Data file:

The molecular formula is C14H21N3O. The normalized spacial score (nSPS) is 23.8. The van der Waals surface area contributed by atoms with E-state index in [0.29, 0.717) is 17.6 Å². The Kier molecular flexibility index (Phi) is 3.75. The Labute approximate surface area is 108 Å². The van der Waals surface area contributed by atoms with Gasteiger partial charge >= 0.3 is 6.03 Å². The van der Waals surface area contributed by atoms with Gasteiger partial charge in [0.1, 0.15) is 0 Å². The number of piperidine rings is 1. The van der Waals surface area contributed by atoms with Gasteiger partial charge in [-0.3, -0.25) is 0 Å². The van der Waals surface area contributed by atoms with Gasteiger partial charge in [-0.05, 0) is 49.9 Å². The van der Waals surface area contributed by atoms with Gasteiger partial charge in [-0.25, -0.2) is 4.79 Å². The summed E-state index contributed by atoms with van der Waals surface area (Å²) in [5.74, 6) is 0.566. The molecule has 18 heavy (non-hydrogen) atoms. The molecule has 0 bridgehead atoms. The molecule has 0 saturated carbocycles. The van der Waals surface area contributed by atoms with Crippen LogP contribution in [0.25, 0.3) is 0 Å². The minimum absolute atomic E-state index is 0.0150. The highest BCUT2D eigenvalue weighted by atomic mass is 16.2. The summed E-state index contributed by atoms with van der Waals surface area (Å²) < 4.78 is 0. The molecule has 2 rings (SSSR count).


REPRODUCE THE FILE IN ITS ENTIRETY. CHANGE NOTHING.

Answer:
The molecular formula is C14H21N3O. The normalized spacial score (nSPS) is 23.8. The van der Waals surface area contributed by atoms with E-state index in [0.29, 0.717) is 17.6 Å². The Kier molecular flexibility index (Phi) is 3.75. The Labute approximate surface area is 108 Å². The van der Waals surface area contributed by atoms with Gasteiger partial charge >= 0.3 is 6.03 Å². The van der Waals surface area contributed by atoms with Gasteiger partial charge in [0.1, 0.15) is 0 Å². The number of piperidine rings is 1. The van der Waals surface area contributed by atoms with Gasteiger partial charge in [-0.3, -0.25) is 0 Å². The van der Waals surface area contributed by atoms with Gasteiger partial charge in [-0.05, 0) is 49.9 Å². The van der Waals surface area contributed by atoms with Gasteiger partial charge in [-0.25, -0.2) is 4.79 Å². The summed E-state index contributed by atoms with van der Waals surface area (Å²) in [5.74, 6) is 0.566. The molecule has 18 heavy (non-hydrogen) atoms. The molecule has 0 bridgehead atoms. The molecule has 0 saturated carbocycles. The van der Waals surface area contributed by atoms with Crippen LogP contribution in [0.25, 0.3) is 0 Å². The minimum absolute atomic E-state index is 0.0150. The highest BCUT2D eigenvalue weighted by atomic mass is 16.2. The summed E-state index contributed by atoms with van der Waals surface area (Å²) < 4.78 is 0. The molecule has 2 rings (SSSR count).